The bridge spanning the river divides the upper and lower harbours and joins the east and west sides of the historic fishing town. For centuries, Whitby was an important crossing point and from 1351 a toll was charged for using the bridge. 


In 1609 a replacement bridge was surveyed. This was described as a drawbridge (1628) where men raised planks to let vessels pass. In 1835, the 100-year old bridge was replaced by a four-arched cast iron bridge having one arch that swivelled to allow vessels to pass through.

Between 1908 and 1909 the old bridge was replaced by the current structure, an electric swing bridge. No toll is charged.

Sunday, June 14, 2015

Polished Jet jewellery popular in Roman Britain and the Victorian era



Queen Victoria was so grief-stricken by the death Prince Albert that she fell into a period of mourning until her own death in 1901 – a period of 40 years.
Not only did she adopt the outward vestiges of widow’s weeds (from the Old English "waed" meaning "garment") but she insisted every member of her court wear mourning for the next three years. Females of the court were only permitted jewellery made from jet during the next 12 months.
  
Following Queen Victoria’s example in 1861, black mourning jewellery became fashionable throughout the country. Besides being a sign of grief, due to its cost, jet was also worn as a sign of status or wealth.

A piece of Whitby jet jewellery
Whitby Jet (a form of lignite) is a fossilized precursor to coal. It has a metallic lustre and is regarded as a minor gemstone. Like coal, it was laid down millions of years ago from decomposing forests. Jet originates from wood of the family of Monkey Puzzle Tree – a type of pine tree.

This stone when polished: “has been used in Britain since the Neolithic period but the earliest known object is a 10,000 BC model of a damsel fly larva, from Baden-W├╝rttemberg, Germany. Jet continued in use in Britain through the Bronze Age, where it was used for necklace beads.
 
Whitby Jet was popular in Roman Britain from the third century onwards. Initially discovered in and around York, it was used in rings, hair pins, beads, bracelets, bangles, necklaces and pendants.”
Over the centuries, it was traditionally made into rosaries for monks.
 
Ruins of Whitby Abbey - North Yorkshire
Because of its perceived magical qualities, jet was also used in Roman Britain to ward off the gaze of the evil eye.” Perhaps it failed to serve that purpose, because the end of the Roman era in Britain coincided with the end of jet's ancient popularity. 

It was not until Prince Albert’s death that its popularity re-surfaced. Today we use the term jet-black without thinking of its sombre Victorian connections.

Whitby Jet shop and workshop, Church Street

When I visited Whitby last month and wandered along Church Street, I was surprised at the number of Jewellery shops specializing’s in items made from polished Jet.

Having been bequeathed a jet brooch from an Aunt who died over 40 years ago and having never worn it, I decided to find out what it might be worth.


The rectangular brooch (see above) is polished and bears the delicate engraving of a Yorkshire Rose on the face (in the photo the flash has highlighted the design but in natural light it is barely visible).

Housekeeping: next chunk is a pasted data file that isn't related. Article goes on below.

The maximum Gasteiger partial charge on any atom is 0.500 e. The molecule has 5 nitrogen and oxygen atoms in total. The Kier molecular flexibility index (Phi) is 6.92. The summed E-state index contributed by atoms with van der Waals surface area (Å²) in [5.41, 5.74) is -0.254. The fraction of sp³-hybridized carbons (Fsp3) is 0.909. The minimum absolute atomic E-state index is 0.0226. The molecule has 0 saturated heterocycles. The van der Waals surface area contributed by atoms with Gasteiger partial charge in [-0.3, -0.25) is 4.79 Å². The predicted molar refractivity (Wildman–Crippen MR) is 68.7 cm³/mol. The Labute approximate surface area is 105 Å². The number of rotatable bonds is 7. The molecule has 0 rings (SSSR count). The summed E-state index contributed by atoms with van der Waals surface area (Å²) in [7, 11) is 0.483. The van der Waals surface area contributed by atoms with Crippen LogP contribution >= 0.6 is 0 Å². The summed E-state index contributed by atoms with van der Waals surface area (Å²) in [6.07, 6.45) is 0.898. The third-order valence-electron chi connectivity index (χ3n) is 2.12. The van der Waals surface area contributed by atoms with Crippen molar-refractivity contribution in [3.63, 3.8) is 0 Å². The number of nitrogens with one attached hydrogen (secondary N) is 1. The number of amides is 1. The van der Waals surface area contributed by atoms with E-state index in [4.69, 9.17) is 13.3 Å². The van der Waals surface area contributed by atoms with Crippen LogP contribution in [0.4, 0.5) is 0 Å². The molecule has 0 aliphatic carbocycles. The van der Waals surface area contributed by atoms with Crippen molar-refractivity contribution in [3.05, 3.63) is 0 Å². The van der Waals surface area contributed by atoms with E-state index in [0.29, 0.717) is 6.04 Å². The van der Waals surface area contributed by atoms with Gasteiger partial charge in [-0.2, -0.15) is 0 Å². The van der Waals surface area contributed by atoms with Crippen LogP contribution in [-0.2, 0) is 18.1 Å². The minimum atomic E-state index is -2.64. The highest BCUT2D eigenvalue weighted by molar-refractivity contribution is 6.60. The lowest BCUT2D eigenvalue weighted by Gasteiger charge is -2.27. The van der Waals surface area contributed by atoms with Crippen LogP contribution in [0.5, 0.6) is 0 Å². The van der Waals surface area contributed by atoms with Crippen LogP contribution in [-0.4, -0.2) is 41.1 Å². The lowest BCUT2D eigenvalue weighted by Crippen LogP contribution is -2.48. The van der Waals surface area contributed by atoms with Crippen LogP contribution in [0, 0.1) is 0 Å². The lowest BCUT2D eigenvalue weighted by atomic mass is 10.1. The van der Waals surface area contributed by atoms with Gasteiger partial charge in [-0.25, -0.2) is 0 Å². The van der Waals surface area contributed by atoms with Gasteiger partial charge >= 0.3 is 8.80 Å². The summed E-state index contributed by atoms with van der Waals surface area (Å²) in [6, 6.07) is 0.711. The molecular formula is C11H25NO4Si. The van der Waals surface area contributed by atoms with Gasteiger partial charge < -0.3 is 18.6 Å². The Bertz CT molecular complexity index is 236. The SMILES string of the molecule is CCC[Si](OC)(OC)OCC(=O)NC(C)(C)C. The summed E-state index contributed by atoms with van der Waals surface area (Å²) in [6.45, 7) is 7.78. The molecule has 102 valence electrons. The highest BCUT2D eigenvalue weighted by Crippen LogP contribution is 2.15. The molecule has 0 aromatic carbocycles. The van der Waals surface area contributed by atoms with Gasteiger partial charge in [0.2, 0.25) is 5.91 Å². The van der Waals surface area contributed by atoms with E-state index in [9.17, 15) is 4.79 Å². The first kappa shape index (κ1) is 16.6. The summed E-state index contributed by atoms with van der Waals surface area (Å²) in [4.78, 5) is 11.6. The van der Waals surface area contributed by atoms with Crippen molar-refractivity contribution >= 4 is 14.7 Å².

The silver clasp on the back is similar to one I saw in a Whitby shop dealing in antique pieces. I concluded that the brooch is a piece of Victorian (possibly mourning) jewellery. The similar item was priced at £450.00 (around $900).

When the shop assistant told me Whitby Jet dates back to the early Jurassic Age and is 182 million years old, I realized my piece of Jet deserved my respect.

Thursday, June 11, 2015

Lost items from time of Charles 1 found behind a mantelshelf




When the old fireplace was removed from this 17th century building in Whitby, Yorkshire to convert it to a pie shop, the renovators did not expect to find a vast array of objects that had dropped down the gap between the mantelpiece and the wall.
Some dated back to the ‘fourteenth year of Charles 1’, that is the late 1630s.


As promised, since their discovery, a good selection of these artefacts has been mounted in a glass case and is currently displayed at the Humble Pie ‘n Mash shop at 163 Church Street.

While tucking into a steaming pie, recently, I was delighted to discover something of the building’s history, and learn a little of the secrets the fireplace had withheld for centuries.


The first written deeds state that in 1638 the property was leased by Hugh Chomley – Knight of Whitby to John Sneaton, a shoemaker. Several old buckles, no doubt belonging to the shoemaker, were among the items that had fallen down the gap.

There were also pieces of jewellery, children’s toys, buckles, needles and hand-made nails, rings, bone combs, coins (one dated 1681), a quill pen, buttons, hair pins, pieces of clay pipes, keys, written notes and  pencils.
Included in the cache was a cutting from an old issue of the Whitby Gazette reporting a disturbing case of child abuse. 


In a recent newspaper interview, the renovator’s mother speculated over the anguish the loss of certain items would have caused and considered the arguments that may have arisen as to where the items might have gone.
There was more to tempt a hungry history-buff in this shop than a just a tasty meat pie .

Pics: MM – May 2015
Shop front – picture provided by management